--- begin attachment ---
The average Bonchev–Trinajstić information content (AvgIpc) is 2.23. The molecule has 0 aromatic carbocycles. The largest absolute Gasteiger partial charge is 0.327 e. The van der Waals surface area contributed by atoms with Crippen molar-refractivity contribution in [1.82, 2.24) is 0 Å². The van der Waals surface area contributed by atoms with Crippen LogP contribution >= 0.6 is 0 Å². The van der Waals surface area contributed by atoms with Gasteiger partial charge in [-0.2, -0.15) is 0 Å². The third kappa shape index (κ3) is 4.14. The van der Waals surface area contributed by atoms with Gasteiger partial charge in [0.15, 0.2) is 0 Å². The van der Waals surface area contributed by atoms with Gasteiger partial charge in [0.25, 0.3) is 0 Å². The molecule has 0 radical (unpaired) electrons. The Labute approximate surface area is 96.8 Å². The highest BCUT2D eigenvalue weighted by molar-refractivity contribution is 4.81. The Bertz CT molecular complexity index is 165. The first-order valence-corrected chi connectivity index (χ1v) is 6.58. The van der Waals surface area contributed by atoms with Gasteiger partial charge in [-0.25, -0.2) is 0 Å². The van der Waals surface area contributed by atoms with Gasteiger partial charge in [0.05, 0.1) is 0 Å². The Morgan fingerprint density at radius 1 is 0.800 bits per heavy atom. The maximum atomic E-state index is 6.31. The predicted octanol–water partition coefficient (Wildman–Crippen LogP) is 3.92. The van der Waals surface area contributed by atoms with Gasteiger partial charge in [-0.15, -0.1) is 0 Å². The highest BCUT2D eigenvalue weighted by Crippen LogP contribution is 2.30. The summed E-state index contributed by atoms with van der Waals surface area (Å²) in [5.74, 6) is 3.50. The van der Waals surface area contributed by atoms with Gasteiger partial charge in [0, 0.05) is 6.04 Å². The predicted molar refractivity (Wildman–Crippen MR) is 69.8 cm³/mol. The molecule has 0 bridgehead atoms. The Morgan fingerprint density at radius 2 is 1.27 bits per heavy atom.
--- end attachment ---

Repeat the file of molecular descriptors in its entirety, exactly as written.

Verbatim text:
The average Bonchev–Trinajstić information content (AvgIpc) is 2.23. The molecule has 0 aromatic carbocycles. The largest absolute Gasteiger partial charge is 0.327 e. The van der Waals surface area contributed by atoms with Crippen molar-refractivity contribution in [1.82, 2.24) is 0 Å². The van der Waals surface area contributed by atoms with Crippen LogP contribution >= 0.6 is 0 Å². The van der Waals surface area contributed by atoms with Gasteiger partial charge in [-0.2, -0.15) is 0 Å². The third kappa shape index (κ3) is 4.14. The van der Waals surface area contributed by atoms with Gasteiger partial charge in [0.15, 0.2) is 0 Å². The van der Waals surface area contributed by atoms with Gasteiger partial charge in [0.25, 0.3) is 0 Å². The molecule has 0 radical (unpaired) electrons. The Labute approximate surface area is 96.8 Å². The highest BCUT2D eigenvalue weighted by molar-refractivity contribution is 4.81. The Bertz CT molecular complexity index is 165. The first-order valence-corrected chi connectivity index (χ1v) is 6.58. The van der Waals surface area contributed by atoms with Gasteiger partial charge in [-0.25, -0.2) is 0 Å². The van der Waals surface area contributed by atoms with Gasteiger partial charge in [0.05, 0.1) is 0 Å². The Morgan fingerprint density at radius 1 is 0.800 bits per heavy atom. The maximum atomic E-state index is 6.31. The predicted octanol–water partition coefficient (Wildman–Crippen LogP) is 3.92. The van der Waals surface area contributed by atoms with Gasteiger partial charge in [-0.15, -0.1) is 0 Å². The highest BCUT2D eigenvalue weighted by Crippen LogP contribution is 2.30. The summed E-state index contributed by atoms with van der Waals surface area (Å²) in [5.74, 6) is 3.50. The van der Waals surface area contributed by atoms with Gasteiger partial charge in [0, 0.05) is 6.04 Å². The predicted molar refractivity (Wildman–Crippen MR) is 69.8 cm³/mol. The molecule has 0 bridgehead atoms. The Morgan fingerprint density at radius 2 is 1.27 bits per heavy atom.